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Air filter for finishing room7/22
Has anyone used an air filter in their finishing room and run it 30mins to an hour before spraying to help control airborne particles? Can handle the nibs but these damn little hairs/fibers that keep nestling in my clear coat for gloss white finish are driving me batshit crazy. Have thoroughly cleaned the room, filtered the finish, changed intake & exhaust filters yet they seemingly come out of nowhere like a bird dropping a turd on my head during a family photo shoot (true story). Curious if anyone's had any success with an air filter? Another option would be to start marketing my product as "gloss white with fiber and/or hair accents".
What are you using for intake filters? Can they be shedding?
Forget the manufacturer, but they're filters from a paint supply distributor. I don't believe they are since they're green & white and the fibers in the finish are dark. Thought it was possibly loose fibers from my shirt since I wasn't wearing the tyvek coverall last few times, but I've had different colored shirts and the fibers collect in the finish over a 10-15 min period after I've left the room. I changed the filters, but I'll double check them tomorrow, perhaps they're not trapping everything.
I just use cheapy pleated air filters MERV 4 rating. I don't have the problem of fibers. Of course on occasion I get stuff in the finish. Falls outta no where. I've seen it just appear. Sucks.
Any chance you're using Mirlon Total or some other fiber based pad for scuffing?
I've been using foam backed pads from Norton as the pieces have a lot of contours. I think you're right though, it's got to be something filter related, possibly not trapping everything. I can spray a test panel and hang it in front of the filters and see if they're the weak link. Spraying walnut or other woods you'd never see the fibers but gloss white makes them highly visible. Thanks for your input, will run some tests tomorrow.
Which side of the filter faces the outside of your booth. The White side has a tacky substance on them and that side should be facing the outside to prevent dust/ gremlins from entering the booth. It helps to spray down the floor with some water to keep any dust from kicking up as your spraying.
The only other way to get a truly dust free environment is to follow what the Chinese did many many Moons ago. They had a room within a room within a room and finally a room within a room.
Obviously they didn't have a spray booth per say. However to accomplish a dust free environment for their multi coated hand applied Lacquers, they utilized a room within a room within a room...etc.
I do have the white, tacky side facing out. Good point about the room within a room, I might have to try adding a second filter wall if these fibers continue dive bombing my clears. Thanks Robert.
could it be coming from your clothes?
Well clear gloss over white is the pinnacle of "it's gotta be perfect". Everything shows. That's why alot of the super high end stuff is rubbed out. I'm sure contamination even happens in factory finish settings. Don't know about your filtering I know I've misted my floor with water on occasion mostly on windy days. You'll be surprised how dirty a "clean" floor is.
Chris, clothes could be part of it. There's an area around the ac unit that could also be suspect and some spots that should get sealed better.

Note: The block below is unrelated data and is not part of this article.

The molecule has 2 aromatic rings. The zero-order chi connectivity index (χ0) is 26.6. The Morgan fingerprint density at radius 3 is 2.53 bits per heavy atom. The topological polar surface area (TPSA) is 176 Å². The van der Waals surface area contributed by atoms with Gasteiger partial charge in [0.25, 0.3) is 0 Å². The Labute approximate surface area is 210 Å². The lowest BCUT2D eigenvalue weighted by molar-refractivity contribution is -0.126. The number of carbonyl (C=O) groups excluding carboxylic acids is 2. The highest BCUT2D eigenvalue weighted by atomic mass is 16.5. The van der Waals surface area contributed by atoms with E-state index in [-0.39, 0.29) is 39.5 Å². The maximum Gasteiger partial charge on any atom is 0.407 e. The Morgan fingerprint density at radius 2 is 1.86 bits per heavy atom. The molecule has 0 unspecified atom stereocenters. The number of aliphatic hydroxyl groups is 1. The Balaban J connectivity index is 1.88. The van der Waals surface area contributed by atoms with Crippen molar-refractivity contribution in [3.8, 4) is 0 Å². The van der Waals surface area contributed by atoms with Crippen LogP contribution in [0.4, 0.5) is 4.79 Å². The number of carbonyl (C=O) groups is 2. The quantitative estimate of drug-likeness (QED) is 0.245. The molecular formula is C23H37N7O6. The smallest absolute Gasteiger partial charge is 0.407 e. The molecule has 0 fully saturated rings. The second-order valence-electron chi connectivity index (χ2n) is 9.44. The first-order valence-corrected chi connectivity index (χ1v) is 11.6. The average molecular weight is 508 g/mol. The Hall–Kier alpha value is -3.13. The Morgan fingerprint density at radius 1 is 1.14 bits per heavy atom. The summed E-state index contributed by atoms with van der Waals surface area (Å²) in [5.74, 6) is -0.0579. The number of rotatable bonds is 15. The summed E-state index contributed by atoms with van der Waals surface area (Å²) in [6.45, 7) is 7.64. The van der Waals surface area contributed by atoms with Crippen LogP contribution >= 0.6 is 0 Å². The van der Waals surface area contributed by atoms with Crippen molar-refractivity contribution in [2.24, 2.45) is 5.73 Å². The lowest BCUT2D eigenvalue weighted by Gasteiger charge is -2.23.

Thanks for the comments/input.
Are you wiping down your parts with a cloth . I sand 320. Wipe down with cotton cloth and blow off with air. What is you sanding process before coating?
Mainzy, I sand with 400 then wipe with a damp rag. Ordered some tack cloth too and a coverall with Elastic hood in case there's contaminants I might be bringing into the room from the main shop. So far the second filter wall appears to have eliminated almost all the airborne particles from the first spray trial and that's without the coverall which arrived today, so that's promising. The second wall might be overkill but it also isolates the sanding area from the drying rack so I can continue sanding while others are curing which is helpful.
Question: While you are in the middle of a spray session, do you ever notice some "stuff" or "dust" on the floor and hit it with a burst of air to direct it towards the outgoing filters? Yup. Trying to keep the area perfectly clean. NOT!
I did this a few times thinking that some dust on the floor might cause a problem with the parts that I was spraying 30" above the floor. I learned to leave the dirty floor alone during a spray session, otherwise that dust will not be pushed by my burst of air directly into the filter wall. Instead it will rise up, turn away from the filter wall, travel behind me, then make a direct attack on my freshly sprayed parts on the drying rack.
It would be best to spray your piece in front of the exhaust fan/filters then move your piece to a dead air space away from the air flow. This way there is no constant air flow across your recently finished piece and the draft from your exhaust fan is keeping contaminated air away from the drying piece.
Mike, that's a good suggestion. I'll try that, thanks.
I had this problem and it does drive you crazy, I realized these tiny fibers were on the piece before i cleared it, I took a good tack rag and tacked it really good and it helped a lot, I feel for you it about drove me nuts!
There is a tacky filter with a scrim that will help you. The scrim is a weaved hard plastic that faces the inside of your room as to not allow fibers to detach from the filter.